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The money that comes from the sale of Personalized License Plates is, by law, directed to the Department of Fish and Wildlife for the management of wildlife which are not hunted, fished, or trapped. Since 1974, this has been the primary source of funding for the activities described below.

What Wildlife Are Involved?

Fish and wildlife that are not hunted fished, or trapped fall into the category that is frequently referred to as "Nongame Wildlife". This diverse group of wildlife species includes mammals (e.g. endangered species such as grizzly bear and woodland caribou, as well as squirrels, mice, and other small mammals), birds (song birds, sea birds, hawks and owls, etc.), reptiles, amphibians, fish (e.g. Olympic mudminnow), and terrestrial invertebrates (e.g. butterflies). This group, which includes most of Washington's terrestrial vertebrate animals, has over 650 species, while the number of invertebrates is uncounted. Historically, these animals were managed by a part of the Department of Fish and Wildlife called the "Nongame Program". More recently this section as been renamed the "Wildlife Diversity Division". Nongame fishes and aquatic invertebrates are managed by the Fisht Program.

What Does "Management" Include?

Field Surveys: Ground and aerial surveys are conducted on numerous species, mostly those nongame species whose populations are rare or suspected to be unhealthy. These include: bald eagles, spotted owls, marbled murrelets, western pond turtles, pygmy rabbits, snowy plover, and ferruginous hawks. Some surveys are also conducted on declining species groups, such as neotropical migrant birds or on wildlife communities associated with priority habitats such as shrub-steppe and oak woodlands.

Research: Some of the funds are devoted to researching the ecology of species of concern and their habitats. On-going research projects are bald eagle disturbance factors, shrub-steppe ecology, marine mammal biology and fishery interactions, marbled murrelet biology, and woodland caribou re- introduction.

Data Base Management: Very little research had been done on nongame species when prior to the early 1970's, and very little was known about these species. In the last two decades, there has been considerable investment in developing a computerized data base that can be used by all agency programs, other agencies, and members of the public who have a need for biological and distributional information on these species.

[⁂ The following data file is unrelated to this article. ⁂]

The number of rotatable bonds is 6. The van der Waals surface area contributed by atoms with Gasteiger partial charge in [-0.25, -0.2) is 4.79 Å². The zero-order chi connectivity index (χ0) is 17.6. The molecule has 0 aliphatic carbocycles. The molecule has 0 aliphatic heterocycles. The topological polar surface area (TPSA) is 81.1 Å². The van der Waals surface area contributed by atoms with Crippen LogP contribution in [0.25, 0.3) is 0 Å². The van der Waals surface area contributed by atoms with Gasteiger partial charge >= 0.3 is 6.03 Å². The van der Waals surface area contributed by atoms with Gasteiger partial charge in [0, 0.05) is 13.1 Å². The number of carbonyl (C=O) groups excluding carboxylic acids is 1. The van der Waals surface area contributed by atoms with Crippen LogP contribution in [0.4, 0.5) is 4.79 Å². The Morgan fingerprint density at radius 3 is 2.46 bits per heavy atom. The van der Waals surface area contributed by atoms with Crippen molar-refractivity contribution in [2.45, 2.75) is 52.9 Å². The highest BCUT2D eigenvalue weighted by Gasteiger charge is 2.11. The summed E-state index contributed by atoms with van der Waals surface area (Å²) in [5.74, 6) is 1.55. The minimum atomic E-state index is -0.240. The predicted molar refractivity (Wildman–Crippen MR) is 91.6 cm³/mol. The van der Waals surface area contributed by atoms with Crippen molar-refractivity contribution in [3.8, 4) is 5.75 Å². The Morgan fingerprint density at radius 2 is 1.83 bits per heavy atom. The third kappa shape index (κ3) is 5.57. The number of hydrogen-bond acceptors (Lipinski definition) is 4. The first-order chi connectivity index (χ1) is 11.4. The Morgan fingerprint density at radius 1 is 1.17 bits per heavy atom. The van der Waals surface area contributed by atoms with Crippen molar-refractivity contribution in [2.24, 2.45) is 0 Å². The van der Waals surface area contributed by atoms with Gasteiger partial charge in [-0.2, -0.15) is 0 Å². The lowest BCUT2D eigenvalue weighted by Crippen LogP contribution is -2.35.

Endangered Species Management: The Wildlife Diversity Division has the responsibility to evaluate the health of wildlife populations for the purpose of providing recommendations to the Fish and Wildlife Commission regarding the listing and recovery of "endangered", "threatened", and "sensitive" species. Recovery projects include peregrine falcon and pond turtle captive breeding and release, silverspot butterfly meadow restoration, and snowy plover beach protection zones.

Technical Consultation: The Wildlife Diversity Division maintains a staff of experts on various nongame species to advise other programs, other agencies, and private entities to better plan land use and commercial and industrial activities in ways that will protect habitat and provide for the needs of nongame wildlife.

Habitat Acquisition: Numerous habitats for threatened and endangered species, such as native prairie and shrub-steppe habitats and endangered turtle ponds and peregrine falcon nesting areas, have been identified and acquired or protected by conservation easements with assistance from Washington Wildlife and Recreation Program grants.

Urban Wildlife Section: The Wildlife Diversity Division administers the agency's urban program, which is designed to provide a connection between urban/suburban dwellers of the state and the Department of Fish and Wildlife. Historically, people who do not fish nor hunt have not had much interaction with the Department. Yet these people have a very strong interest in the wildlife around them. This program provides help and information to the great number of people who reside in cities, yet have a need for contact with the Department. The Backyard Wildlife Sanctuary Program helps them attract and view wildlife close to home.

Wildlife ViewingWatchable Wildlife: This is the newest effort of the Wildlife Diversity Division. There is a growing national effort to provide opportunities for people interested in viewing wildlife. Many states' tourism programs are dependent upon wildlife as an attraction. The Watchable Wildlife program, working with the Department of Transportation and other agencies and organizations, has installed a system of brown and white "binocular signs" to lead travelers to the sites featured in the Washington Wildlife Viewing Guide. The Washington Department of Fish and Wildlife is presently developing showcase wildlife viewing opportunities on department lands. The Watchable Wildlife program is also working with a diverse array of local communities, natural resource and recreation agencies and other organizations to form a statewide network of fish and wildlife viewing sites and festivals that encourage habitat protection, and provide year-round recreation and tourism.